A microphone is a transducer that converts analog sound pressure waves into electrical impulses. We all know, however, that what goes into a microphone is not identical to what comes out. A lot of this can be attributed to frequency response, which can “color” the audio. Understanding frequency response is essential to understanding sound recording.
Every microphone colors to some degree the sound it picks up.
The frequency response of any given microphone affects the color of the audio coming out of it. It not only reveals the difference between a $5 crystal mic and $3,000 condenser studio mic, but it also helps determine the right microphone to use for a given project.
A new white paper produced by Azden, a Japanese company that has specialized in pro audio for over 60 years, tackled the subject of frequency response and tried to explain it to the rest of us. Frequency, the company said, refers to how many cycles a soundwave undergoes in a second. This measurement is called Hertz (Hz).
The range of human hearing generally spans from 20 to 20,000 Hz. The frequency of a soundwave determines its perceived pitch. In general, low frequencies are heard as bass and high frequencies as treble. The audible frequency spectrum can be effectively broken down into segments that are commonly referred to as bass, low mids, mid range, upper mids and highs. This is a rule of thumb breakdown, however, and there are no objective standards for these segments.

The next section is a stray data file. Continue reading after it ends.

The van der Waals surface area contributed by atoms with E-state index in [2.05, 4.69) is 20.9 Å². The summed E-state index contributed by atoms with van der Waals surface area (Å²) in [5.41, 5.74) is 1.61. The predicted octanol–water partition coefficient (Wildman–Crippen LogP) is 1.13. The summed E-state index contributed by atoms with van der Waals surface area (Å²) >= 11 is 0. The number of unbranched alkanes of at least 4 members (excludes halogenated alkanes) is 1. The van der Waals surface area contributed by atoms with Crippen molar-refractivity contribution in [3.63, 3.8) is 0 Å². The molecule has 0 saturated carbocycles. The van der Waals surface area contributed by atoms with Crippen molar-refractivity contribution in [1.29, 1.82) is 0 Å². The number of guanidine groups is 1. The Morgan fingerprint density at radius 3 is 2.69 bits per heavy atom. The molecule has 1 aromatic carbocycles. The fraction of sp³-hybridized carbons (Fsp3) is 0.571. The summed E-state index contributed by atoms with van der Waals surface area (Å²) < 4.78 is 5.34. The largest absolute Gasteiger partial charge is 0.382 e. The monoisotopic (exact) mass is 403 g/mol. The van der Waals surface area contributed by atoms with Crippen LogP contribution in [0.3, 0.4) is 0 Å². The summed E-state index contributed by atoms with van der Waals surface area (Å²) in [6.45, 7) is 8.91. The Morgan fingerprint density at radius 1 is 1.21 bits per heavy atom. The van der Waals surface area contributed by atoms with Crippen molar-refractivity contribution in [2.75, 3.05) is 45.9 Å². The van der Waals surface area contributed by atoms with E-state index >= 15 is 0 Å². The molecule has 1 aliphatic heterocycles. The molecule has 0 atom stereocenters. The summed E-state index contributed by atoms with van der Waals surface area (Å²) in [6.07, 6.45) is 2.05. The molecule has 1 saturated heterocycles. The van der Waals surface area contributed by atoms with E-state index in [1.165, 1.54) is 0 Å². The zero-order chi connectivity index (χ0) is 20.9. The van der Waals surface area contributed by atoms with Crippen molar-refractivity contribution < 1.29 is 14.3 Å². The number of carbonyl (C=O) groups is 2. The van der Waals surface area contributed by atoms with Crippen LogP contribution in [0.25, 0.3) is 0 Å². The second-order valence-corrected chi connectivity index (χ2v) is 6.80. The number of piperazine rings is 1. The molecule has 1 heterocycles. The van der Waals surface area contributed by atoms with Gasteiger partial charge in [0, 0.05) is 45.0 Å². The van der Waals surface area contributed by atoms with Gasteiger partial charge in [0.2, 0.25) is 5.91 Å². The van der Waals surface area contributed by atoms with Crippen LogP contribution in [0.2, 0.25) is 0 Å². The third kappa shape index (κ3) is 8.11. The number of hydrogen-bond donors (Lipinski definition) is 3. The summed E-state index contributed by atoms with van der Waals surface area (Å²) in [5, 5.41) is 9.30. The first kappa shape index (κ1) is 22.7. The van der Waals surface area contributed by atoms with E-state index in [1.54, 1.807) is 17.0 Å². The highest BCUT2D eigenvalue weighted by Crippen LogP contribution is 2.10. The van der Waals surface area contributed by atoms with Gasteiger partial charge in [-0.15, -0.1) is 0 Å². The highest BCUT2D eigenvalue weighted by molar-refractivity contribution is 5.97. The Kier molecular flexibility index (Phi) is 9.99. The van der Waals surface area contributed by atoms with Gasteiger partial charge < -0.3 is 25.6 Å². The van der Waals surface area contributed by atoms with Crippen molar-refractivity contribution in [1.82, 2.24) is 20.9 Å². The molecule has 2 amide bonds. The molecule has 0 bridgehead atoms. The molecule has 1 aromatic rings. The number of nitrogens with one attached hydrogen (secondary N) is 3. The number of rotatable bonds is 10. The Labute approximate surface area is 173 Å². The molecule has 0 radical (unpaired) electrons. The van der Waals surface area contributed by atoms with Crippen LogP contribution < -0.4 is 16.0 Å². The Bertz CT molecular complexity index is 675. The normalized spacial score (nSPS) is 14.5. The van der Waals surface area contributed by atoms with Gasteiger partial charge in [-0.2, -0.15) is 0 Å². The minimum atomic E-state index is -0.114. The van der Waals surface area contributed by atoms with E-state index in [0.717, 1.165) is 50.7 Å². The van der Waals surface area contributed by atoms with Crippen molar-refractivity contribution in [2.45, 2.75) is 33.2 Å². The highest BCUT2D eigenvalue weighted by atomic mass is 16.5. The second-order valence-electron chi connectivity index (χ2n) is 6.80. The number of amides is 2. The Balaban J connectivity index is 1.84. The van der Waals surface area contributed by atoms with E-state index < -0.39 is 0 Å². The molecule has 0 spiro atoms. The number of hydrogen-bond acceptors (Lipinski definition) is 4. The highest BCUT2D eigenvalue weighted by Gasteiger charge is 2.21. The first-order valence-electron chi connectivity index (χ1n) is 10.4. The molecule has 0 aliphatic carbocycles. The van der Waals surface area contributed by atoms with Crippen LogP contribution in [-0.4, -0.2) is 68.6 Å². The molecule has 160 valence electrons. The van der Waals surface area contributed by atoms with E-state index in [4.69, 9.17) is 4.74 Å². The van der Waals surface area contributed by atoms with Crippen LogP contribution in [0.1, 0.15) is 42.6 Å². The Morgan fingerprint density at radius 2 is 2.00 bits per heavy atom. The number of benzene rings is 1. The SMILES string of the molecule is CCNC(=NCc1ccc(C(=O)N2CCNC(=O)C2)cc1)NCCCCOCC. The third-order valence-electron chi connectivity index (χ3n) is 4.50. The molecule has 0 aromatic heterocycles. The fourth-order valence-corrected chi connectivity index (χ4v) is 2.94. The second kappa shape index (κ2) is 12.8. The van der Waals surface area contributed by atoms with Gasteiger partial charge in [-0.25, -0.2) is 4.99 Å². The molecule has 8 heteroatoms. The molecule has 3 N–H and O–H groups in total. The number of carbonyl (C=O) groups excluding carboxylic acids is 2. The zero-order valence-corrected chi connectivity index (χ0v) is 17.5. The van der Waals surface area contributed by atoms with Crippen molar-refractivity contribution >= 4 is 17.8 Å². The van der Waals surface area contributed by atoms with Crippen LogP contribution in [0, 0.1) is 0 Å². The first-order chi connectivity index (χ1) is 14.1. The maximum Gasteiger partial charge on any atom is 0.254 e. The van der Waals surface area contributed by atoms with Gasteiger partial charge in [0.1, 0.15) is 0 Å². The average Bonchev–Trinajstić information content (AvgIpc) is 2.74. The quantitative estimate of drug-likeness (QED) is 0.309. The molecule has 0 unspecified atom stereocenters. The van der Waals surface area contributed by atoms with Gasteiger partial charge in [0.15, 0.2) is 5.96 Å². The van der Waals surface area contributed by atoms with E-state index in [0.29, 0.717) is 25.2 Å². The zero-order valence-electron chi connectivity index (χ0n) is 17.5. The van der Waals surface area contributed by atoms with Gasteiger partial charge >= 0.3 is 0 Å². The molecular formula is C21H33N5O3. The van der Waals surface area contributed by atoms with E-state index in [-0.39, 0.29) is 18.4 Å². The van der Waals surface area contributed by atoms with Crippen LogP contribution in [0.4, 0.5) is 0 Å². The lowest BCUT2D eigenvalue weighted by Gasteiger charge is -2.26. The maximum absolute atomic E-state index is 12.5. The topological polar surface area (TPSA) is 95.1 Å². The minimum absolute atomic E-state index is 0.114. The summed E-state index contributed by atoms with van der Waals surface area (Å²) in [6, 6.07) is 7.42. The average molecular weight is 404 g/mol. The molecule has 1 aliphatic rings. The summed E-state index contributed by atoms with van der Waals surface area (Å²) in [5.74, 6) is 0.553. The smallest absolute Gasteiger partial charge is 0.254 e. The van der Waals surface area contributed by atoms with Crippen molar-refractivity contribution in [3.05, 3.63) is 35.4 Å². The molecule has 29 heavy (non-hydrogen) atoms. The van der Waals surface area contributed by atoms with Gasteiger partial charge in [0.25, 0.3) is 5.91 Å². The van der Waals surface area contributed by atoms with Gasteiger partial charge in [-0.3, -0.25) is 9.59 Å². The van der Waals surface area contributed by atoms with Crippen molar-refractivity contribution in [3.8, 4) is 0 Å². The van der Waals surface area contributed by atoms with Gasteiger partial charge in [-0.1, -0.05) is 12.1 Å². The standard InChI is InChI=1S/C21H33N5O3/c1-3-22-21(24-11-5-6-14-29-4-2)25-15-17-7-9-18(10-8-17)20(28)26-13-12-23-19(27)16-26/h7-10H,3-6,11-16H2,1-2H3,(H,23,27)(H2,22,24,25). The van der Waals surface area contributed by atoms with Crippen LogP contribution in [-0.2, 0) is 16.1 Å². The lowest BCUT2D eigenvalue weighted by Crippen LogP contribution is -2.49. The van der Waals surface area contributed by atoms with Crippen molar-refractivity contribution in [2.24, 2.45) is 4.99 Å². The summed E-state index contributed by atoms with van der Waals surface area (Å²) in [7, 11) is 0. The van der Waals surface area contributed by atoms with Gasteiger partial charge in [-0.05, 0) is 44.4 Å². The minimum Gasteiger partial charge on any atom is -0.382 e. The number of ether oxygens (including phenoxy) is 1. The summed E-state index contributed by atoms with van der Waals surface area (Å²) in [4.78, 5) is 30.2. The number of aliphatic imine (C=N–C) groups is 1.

Loudness, wrote Azden, is the other factor to consider in frequency response measurements. The issue centers around how much louder or softer a particular frequency is once it passes through a microphone. The whole loudness issue can get confusing.
Loudness is measured in decibels, or dB. There are also different kinds of dB. With microphones, dBV is often used. That is dB with a reference of 1 volt = 0 decibels. For the loudness of sound in air, dB SPL is used. It stands for “sound pressure level.”